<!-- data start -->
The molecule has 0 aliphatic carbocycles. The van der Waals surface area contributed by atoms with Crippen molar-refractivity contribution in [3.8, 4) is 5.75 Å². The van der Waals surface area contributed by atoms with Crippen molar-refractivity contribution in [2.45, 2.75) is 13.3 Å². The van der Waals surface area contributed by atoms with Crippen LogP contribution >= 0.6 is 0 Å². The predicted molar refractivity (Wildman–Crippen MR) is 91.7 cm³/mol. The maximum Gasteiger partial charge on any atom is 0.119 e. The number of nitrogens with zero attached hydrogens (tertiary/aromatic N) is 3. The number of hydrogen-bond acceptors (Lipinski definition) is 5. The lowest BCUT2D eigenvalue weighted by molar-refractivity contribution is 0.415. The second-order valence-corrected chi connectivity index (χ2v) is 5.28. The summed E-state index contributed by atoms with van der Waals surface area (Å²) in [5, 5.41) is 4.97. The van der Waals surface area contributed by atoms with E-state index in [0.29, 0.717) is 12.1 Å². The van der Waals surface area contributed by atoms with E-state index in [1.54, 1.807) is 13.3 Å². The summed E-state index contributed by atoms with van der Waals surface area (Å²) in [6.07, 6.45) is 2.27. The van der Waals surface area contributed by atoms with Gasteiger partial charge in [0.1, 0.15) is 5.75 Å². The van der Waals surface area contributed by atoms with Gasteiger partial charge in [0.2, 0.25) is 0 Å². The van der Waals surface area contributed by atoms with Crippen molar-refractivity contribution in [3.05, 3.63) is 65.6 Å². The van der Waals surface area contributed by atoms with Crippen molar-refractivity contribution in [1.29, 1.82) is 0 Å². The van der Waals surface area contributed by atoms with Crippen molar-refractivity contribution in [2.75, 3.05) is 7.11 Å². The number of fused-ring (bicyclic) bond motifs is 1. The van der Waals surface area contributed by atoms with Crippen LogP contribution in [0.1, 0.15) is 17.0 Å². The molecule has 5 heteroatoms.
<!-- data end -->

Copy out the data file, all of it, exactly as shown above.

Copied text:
The molecule has 0 aliphatic carbocycles. The van der Waals surface area contributed by atoms with Crippen molar-refractivity contribution in [3.8, 4) is 5.75 Å². The van der Waals surface area contributed by atoms with Crippen molar-refractivity contribution in [2.45, 2.75) is 13.3 Å². The van der Waals surface area contributed by atoms with Crippen LogP contribution >= 0.6 is 0 Å². The predicted molar refractivity (Wildman–Crippen MR) is 91.7 cm³/mol. The maximum Gasteiger partial charge on any atom is 0.119 e. The number of nitrogens with zero attached hydrogens (tertiary/aromatic N) is 3. The number of hydrogen-bond acceptors (Lipinski definition) is 5. The lowest BCUT2D eigenvalue weighted by molar-refractivity contribution is 0.415. The second-order valence-corrected chi connectivity index (χ2v) is 5.28. The summed E-state index contributed by atoms with van der Waals surface area (Å²) in [5, 5.41) is 4.97. The van der Waals surface area contributed by atoms with E-state index in [0.29, 0.717) is 12.1 Å². The van der Waals surface area contributed by atoms with E-state index in [1.54, 1.807) is 13.3 Å². The summed E-state index contributed by atoms with van der Waals surface area (Å²) in [6.07, 6.45) is 2.27. The van der Waals surface area contributed by atoms with Gasteiger partial charge in [0.1, 0.15) is 5.75 Å². The van der Waals surface area contributed by atoms with Gasteiger partial charge in [0.2, 0.25) is 0 Å². The van der Waals surface area contributed by atoms with Crippen molar-refractivity contribution in [3.05, 3.63) is 65.6 Å². The van der Waals surface area contributed by atoms with Crippen molar-refractivity contribution in [1.29, 1.82) is 0 Å². The van der Waals surface area contributed by atoms with Crippen molar-refractivity contribution in [2.75, 3.05) is 7.11 Å². The number of fused-ring (bicyclic) bond motifs is 1. The van der Waals surface area contributed by atoms with Crippen LogP contribution in [0.1, 0.15) is 17.0 Å². The molecule has 5 heteroatoms.